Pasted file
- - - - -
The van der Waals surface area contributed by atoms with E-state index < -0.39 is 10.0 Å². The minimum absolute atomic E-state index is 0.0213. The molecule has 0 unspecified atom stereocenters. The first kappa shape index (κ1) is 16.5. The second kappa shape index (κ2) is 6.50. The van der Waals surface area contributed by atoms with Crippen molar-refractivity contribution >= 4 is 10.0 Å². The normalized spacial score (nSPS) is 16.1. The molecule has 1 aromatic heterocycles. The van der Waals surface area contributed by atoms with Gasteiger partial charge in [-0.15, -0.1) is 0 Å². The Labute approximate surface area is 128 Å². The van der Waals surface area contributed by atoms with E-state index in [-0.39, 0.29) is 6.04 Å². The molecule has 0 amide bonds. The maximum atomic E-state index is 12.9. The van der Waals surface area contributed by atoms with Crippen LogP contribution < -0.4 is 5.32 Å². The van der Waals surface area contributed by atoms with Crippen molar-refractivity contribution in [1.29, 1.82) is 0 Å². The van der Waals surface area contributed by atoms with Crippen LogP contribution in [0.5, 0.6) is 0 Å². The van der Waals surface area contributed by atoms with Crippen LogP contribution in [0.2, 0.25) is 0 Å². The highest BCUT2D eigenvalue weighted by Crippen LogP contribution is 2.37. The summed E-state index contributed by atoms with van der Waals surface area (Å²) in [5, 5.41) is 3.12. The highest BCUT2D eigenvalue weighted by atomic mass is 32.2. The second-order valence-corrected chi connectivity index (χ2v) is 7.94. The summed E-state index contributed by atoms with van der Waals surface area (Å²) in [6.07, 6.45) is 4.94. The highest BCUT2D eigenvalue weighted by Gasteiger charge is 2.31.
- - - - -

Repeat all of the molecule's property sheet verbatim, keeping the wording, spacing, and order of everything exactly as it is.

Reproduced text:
The van der Waals surface area contributed by atoms with E-state index < -0.39 is 10.0 Å². The minimum absolute atomic E-state index is 0.0213. The molecule has 0 unspecified atom stereocenters. The first kappa shape index (κ1) is 16.5. The second kappa shape index (κ2) is 6.50. The van der Waals surface area contributed by atoms with Crippen molar-refractivity contribution >= 4 is 10.0 Å². The normalized spacial score (nSPS) is 16.1. The molecule has 1 aromatic heterocycles. The van der Waals surface area contributed by atoms with Gasteiger partial charge in [-0.15, -0.1) is 0 Å². The Labute approximate surface area is 128 Å². The van der Waals surface area contributed by atoms with E-state index in [-0.39, 0.29) is 6.04 Å². The molecule has 0 amide bonds. The maximum atomic E-state index is 12.9. The van der Waals surface area contributed by atoms with Crippen LogP contribution < -0.4 is 5.32 Å². The van der Waals surface area contributed by atoms with Crippen molar-refractivity contribution in [1.29, 1.82) is 0 Å². The van der Waals surface area contributed by atoms with Crippen LogP contribution in [0.5, 0.6) is 0 Å². The van der Waals surface area contributed by atoms with Crippen LogP contribution in [0.2, 0.25) is 0 Å². The highest BCUT2D eigenvalue weighted by Crippen LogP contribution is 2.37. The summed E-state index contributed by atoms with van der Waals surface area (Å²) in [5, 5.41) is 3.12. The highest BCUT2D eigenvalue weighted by atomic mass is 32.2. The second-order valence-corrected chi connectivity index (χ2v) is 7.94. The summed E-state index contributed by atoms with van der Waals surface area (Å²) in [6.07, 6.45) is 4.94. The highest BCUT2D eigenvalue weighted by Gasteiger charge is 2.31.